May a property owner object to the appeal of a Zoning Board decision solely on the basis that the way the appeal was handled presented an appearance of impropriety? This question was addressed by the Supreme Court of New Jersey in Kane Properties, L.L.C v City of Hoboken, 2013 WL 3197164 (NJ 6/26/2013). [READ CASE HERE]
In that case, plaintiff applied to the Hoboken Zoning Board to obtain the required variances to develop a twelve story high-rise. During a Zoning Board hearing, the Skyline Condominium Association, Inc. (“Skyline”), objected to the development proposal. However, the Zoning Board granted the variances to plaintiff anyway. Skyline appealed to the Hoboken City Council challenging the approval of the plaintiff’s variances.
However, an issue arose when the attorney for Skyline, Michael Kates, Esq., was appointed to serve as Hoboken’s Corporation Counsel. Although he resigned as counsel to Skyline, nevertheless, Plaintiff objected to Kates’ participation in the proceedings before the City Council respecting the same matter. Accordingly, Kates recused (separated) himself from participating in those proceedings.
The City Council considered whether to reverse the variances given to plaintiff. Although Kates was supposed to have totally recused (separated) himself from those proceedings, he did become involved in aspects of them. Indeed, as the Supreme Court would later note, “Kates acted as counsel to the governing body, he answered questions from Council members, he advised them on voting procedures, and he signed the resolution following their vote to indicate he had approved it.” Id.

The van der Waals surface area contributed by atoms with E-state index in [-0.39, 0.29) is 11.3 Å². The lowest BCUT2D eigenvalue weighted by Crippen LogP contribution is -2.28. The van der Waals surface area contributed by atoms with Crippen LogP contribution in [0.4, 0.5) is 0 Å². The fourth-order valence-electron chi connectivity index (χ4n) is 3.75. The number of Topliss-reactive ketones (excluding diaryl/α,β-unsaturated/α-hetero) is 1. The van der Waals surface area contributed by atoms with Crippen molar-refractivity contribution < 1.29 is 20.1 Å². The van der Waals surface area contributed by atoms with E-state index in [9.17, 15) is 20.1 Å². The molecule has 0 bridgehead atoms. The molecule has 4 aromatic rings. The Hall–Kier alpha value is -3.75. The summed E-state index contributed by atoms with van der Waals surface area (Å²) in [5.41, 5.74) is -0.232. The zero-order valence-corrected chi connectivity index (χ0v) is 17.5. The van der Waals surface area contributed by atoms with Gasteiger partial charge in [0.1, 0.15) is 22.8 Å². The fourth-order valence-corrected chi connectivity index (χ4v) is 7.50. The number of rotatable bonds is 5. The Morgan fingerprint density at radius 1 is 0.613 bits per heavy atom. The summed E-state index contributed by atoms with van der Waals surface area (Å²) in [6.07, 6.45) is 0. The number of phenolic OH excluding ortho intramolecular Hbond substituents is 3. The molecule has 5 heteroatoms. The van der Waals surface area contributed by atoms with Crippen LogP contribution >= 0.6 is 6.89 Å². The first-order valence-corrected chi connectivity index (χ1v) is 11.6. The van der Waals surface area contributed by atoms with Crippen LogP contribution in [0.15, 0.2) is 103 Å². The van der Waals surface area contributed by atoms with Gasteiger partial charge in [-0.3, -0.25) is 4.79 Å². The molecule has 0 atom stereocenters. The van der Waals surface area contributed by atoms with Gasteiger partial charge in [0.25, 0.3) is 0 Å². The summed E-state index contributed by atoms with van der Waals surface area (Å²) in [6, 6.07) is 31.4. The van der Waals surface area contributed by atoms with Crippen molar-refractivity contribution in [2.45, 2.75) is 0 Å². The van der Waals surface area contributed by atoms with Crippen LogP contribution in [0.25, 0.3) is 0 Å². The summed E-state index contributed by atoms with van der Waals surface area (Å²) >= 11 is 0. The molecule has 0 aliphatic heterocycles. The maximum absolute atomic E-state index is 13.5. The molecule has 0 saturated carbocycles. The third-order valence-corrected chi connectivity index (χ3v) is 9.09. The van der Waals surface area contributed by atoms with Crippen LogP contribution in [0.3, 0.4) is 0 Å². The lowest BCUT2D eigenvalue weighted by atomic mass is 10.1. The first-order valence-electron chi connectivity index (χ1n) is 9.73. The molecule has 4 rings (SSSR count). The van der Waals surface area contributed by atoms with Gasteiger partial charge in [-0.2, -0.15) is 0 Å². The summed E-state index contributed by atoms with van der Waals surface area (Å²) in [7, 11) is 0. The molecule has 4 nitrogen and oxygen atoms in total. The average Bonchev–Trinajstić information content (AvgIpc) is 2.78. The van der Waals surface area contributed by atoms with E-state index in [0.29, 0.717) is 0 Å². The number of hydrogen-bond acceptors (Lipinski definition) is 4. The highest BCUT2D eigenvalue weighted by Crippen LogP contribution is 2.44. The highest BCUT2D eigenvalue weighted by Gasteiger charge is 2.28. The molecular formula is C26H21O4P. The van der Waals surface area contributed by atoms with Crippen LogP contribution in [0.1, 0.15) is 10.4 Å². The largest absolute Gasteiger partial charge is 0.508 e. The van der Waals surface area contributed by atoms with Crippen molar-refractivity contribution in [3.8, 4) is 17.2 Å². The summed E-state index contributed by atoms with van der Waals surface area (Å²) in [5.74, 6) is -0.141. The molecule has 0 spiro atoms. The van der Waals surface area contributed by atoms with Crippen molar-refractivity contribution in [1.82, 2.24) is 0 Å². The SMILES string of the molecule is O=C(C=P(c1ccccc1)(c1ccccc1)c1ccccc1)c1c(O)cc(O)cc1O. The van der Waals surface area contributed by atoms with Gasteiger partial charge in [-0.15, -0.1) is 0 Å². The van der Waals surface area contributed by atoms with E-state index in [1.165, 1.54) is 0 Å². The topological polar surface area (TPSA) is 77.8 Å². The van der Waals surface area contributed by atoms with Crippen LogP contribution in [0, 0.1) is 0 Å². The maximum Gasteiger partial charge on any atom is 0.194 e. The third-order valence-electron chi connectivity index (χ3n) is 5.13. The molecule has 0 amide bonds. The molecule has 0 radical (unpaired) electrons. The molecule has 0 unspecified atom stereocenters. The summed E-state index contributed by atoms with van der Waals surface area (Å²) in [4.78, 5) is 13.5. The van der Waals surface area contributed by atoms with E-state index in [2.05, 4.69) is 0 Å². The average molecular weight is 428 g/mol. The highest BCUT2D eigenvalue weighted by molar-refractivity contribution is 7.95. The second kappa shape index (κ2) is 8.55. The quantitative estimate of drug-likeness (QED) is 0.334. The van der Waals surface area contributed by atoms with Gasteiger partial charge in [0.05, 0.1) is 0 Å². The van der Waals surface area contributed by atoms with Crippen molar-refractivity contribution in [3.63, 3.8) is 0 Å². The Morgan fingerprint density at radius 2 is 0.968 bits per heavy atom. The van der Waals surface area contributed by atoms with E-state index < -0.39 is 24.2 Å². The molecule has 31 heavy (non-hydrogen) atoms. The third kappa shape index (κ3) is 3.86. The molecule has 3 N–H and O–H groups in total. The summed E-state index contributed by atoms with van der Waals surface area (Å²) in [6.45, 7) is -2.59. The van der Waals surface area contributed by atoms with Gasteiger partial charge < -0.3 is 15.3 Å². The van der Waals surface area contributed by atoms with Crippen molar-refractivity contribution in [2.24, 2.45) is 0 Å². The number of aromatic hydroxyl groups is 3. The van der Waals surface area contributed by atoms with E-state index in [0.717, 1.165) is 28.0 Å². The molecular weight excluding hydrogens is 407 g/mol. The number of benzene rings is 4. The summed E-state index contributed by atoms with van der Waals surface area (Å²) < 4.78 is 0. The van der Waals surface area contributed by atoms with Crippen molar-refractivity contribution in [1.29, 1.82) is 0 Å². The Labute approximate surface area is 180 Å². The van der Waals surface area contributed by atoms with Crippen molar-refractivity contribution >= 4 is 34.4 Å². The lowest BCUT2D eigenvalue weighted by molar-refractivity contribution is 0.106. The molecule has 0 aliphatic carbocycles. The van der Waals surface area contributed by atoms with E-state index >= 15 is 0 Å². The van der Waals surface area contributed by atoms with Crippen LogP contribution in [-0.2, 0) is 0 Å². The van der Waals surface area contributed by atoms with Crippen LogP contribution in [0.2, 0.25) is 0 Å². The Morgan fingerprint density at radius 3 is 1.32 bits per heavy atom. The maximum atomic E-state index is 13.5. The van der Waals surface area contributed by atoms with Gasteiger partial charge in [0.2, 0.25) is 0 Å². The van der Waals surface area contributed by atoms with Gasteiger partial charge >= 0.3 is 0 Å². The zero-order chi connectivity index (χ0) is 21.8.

Ultimately, the City Council approved the Zoning Board’s decision. Plaintiff initiated an action in the Superior Court of New Jersey challenging the city’s decision. Ultimately, the matter was appealed all the way to the Supreme Court of New Jersey.
The Supreme Court found that Kates had violated a requirement that is normally applied to Judges: whether the action or inaction evokes the appearance that there has been an appearance of impropriety. In other words, even if technically each thing he had done was not an actual conflict of interest, taken as a whole, they appeared improper.
The Court noted that normally the appearance of impropriety standard applies to Judges, but nevertheless, when the attorney is advising a quasi-judicial body, the standard can also apply to the attorney. In this case, the City Council was considering an appeal of the Zoning Board’s determination, and that put it in a quasi-judicial capacity. For that reason, Kates’ activities were covered by the appearance of impropriety standard. Since he violated it, the Supreme Court sent the matter to the Law Division of the Superior Court of New Jersey to consider it anew in light of the Supreme Court’s ruling.
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